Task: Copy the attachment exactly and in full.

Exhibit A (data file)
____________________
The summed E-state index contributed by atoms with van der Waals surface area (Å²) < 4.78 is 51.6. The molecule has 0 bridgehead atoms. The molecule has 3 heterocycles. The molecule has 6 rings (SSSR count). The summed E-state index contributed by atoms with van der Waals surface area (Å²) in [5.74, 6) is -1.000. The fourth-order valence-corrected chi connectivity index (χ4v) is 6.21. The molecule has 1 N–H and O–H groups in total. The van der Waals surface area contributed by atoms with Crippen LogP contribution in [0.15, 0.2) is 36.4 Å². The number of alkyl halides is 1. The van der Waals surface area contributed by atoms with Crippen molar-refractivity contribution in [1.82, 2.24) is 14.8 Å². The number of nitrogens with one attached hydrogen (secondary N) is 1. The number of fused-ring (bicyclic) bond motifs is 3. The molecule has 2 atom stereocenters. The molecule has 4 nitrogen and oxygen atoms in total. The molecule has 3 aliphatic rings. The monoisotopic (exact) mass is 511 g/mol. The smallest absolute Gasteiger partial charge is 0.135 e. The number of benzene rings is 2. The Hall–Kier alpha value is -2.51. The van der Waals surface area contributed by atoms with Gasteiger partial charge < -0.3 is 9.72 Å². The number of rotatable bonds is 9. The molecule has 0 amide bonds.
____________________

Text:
The summed E-state index contributed by atoms with van der Waals surface area (Å²) < 4.78 is 51.6. The molecule has 0 bridgehead atoms. The molecule has 3 heterocycles. The molecule has 6 rings (SSSR count). The summed E-state index contributed by atoms with van der Waals surface area (Å²) in [5.74, 6) is -1.000. The fourth-order valence-corrected chi connectivity index (χ4v) is 6.21. The molecule has 1 N–H and O–H groups in total. The van der Waals surface area contributed by atoms with Crippen LogP contribution in [0.15, 0.2) is 36.4 Å². The number of alkyl halides is 1. The van der Waals surface area contributed by atoms with Crippen molar-refractivity contribution in [1.82, 2.24) is 14.8 Å². The number of nitrogens with one attached hydrogen (secondary N) is 1. The number of fused-ring (bicyclic) bond motifs is 3. The molecule has 2 atom stereocenters. The molecule has 4 nitrogen and oxygen atoms in total. The molecule has 3 aliphatic rings. The monoisotopic (exact) mass is 511 g/mol. The smallest absolute Gasteiger partial charge is 0.135 e. The number of benzene rings is 2. The Hall–Kier alpha value is -2.51. The van der Waals surface area contributed by atoms with Gasteiger partial charge < -0.3 is 9.72 Å². The number of rotatable bonds is 9. The molecule has 0 amide bonds.